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Why do I need to provide references in my work?

To show anyone who reads your work that you understand the topic and can demonstrate your own thoughts on this.

To demonstrate that you have read widely and deeply.

To enable the reader to locate where you obtained each quote or idea.

By providing the original source you are acknowledging that you have read the work and recognise the original author(s) ideas.

How do I provide references in my work?

This guide will provide detailed information on how to provide references in a variety of different circumstances. The most important thing to remember is to be consistent in the way you record your references.

Academic Honesty

If you understand the reasons for referencing it is evident why you should not pass off work of others as your own. Failing to reference appropriately could result in your assessors thinking you are guilty of plagiarism - the act of using somebody else's work or ideas as your own. You will find information relating to academic honesty in various student documentation including module guides and student handbooks.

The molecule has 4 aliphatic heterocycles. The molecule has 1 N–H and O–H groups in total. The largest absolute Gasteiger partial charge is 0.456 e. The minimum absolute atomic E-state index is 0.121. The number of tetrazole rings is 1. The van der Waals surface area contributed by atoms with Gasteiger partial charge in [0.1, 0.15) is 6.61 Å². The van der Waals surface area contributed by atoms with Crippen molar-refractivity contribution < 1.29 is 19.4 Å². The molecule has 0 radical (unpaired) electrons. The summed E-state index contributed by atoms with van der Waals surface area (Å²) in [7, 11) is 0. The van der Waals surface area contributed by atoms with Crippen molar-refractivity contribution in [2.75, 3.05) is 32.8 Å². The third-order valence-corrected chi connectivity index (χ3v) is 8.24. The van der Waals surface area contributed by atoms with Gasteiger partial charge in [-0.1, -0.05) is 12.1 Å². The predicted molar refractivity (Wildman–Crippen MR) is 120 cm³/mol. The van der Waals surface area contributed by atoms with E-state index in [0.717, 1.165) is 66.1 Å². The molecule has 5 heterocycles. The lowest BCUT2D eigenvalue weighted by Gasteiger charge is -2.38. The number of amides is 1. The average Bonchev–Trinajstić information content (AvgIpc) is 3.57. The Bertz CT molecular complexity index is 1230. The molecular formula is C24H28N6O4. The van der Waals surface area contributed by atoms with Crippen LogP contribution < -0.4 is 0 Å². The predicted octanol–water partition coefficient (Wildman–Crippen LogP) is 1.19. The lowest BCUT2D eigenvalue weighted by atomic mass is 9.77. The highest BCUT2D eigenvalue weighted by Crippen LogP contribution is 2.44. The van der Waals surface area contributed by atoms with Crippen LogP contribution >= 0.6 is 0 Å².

During the course of writing an essay, report or other assignment it is usual to support arguments by referring to, or citing, information produced by other authors. This information could be presented in journal or newspaper articles, government reports, books or specific chapters of books, research dissertations or theses, material over the internet etc. When you cite someone's work in the text of your essay (an in-text citation), you also need to create a full reference for it at the end of your work. This gives the full details for the information source so that it can be traced by anyone who reads your work.


Considerations for putting a Harvard Reference Guide on-line.

Why have references?

A sample guide home page

A sample detail page

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